"This film is a profound tribute to the military veterans of World War II as well as to all members of the Czech and Slovak resistance at home. It is dedicated particularly to the 779 soldiers of the 11th Czechoslovak Infantry Battalion-East, who under the command of Lt. Colonel Karel Klapalek, successfully defended their positions near the Libyan port of Tobruk in the autumn of 1941."
The war film is a little slow compared to other World War II films. And yet it was still very interesting. We got to see the considerable anti-Semitism of the Czech troops toward Jewish soldier Lieberman. Over time, as Lieberman performs well, the anti-Semitism starts weakening, but only a bit. This weakening was greatly assisted when the biggest fellow in the unit stands up for Lieberman. As in the Red Badge of Courage, Pospichal gets very frightened and deserts his post. When he sees a huge bombardment hit the trenches, Pospichal figures his unit is completely destroyed. He starts roaming around the desert and soon gets lost. It's only later that he learns that the Czech unit held their positions. That makes him feel a lot better, at least until he has to go back to dealing with the unit's anti-Semitic corporal. This time Pospichal stands up for Lieberman and fights the bully corporal. The film is dedicated to all Allied soldiers but focuses on the Czech soldiers who stood their ground in the Battle of Tobruk.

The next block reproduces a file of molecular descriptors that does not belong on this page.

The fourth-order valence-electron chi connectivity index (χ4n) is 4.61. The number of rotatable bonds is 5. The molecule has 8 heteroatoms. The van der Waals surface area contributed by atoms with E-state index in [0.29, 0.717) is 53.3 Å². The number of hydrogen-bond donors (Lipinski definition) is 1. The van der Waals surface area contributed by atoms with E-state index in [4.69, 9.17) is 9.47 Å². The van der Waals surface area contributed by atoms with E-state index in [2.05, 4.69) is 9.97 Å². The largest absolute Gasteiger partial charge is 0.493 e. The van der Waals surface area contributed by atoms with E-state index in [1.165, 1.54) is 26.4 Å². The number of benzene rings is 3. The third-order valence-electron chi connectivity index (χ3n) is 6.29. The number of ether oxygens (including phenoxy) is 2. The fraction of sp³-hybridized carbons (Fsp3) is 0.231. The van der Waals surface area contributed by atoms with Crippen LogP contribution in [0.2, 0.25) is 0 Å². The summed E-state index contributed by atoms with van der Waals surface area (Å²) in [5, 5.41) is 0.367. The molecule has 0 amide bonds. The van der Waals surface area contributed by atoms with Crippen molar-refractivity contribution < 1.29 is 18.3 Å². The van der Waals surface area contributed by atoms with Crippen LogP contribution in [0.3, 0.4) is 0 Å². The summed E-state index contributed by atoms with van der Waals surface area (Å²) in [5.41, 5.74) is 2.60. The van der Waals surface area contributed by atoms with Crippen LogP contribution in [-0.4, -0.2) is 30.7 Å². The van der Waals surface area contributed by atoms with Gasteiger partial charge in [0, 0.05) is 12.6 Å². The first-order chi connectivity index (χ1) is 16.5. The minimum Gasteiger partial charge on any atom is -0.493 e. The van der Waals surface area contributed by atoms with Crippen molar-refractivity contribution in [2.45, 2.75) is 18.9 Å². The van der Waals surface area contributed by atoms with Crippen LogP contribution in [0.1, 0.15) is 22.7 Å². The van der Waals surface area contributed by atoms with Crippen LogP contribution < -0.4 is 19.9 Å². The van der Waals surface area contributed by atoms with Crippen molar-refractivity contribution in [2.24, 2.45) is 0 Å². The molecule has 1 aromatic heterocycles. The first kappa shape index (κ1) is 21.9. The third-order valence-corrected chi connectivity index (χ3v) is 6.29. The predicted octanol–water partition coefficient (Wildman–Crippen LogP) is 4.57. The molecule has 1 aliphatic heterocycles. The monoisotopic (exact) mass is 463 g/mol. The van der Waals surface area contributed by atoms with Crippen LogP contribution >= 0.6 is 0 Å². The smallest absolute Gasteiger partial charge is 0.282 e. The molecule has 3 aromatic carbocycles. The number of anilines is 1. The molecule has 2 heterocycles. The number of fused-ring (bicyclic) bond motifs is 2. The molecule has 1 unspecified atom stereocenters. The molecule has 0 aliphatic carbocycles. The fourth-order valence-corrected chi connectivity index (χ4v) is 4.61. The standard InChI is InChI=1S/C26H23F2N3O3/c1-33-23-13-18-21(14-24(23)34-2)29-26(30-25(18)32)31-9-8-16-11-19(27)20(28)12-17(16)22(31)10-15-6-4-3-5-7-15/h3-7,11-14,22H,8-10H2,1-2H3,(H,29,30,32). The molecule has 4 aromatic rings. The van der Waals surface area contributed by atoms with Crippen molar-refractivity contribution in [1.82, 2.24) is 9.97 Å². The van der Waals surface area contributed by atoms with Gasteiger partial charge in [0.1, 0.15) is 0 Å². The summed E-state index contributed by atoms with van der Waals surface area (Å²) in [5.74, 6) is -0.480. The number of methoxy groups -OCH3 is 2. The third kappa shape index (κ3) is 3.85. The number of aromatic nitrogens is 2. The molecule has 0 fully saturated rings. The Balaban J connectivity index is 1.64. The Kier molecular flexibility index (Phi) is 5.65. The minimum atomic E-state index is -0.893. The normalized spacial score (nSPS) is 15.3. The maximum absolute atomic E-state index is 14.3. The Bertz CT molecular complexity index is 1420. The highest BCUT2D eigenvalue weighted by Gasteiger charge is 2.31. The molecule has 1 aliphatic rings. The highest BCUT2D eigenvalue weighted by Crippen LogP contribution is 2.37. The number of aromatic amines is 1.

Patrick Louis Cooney, Ph. D.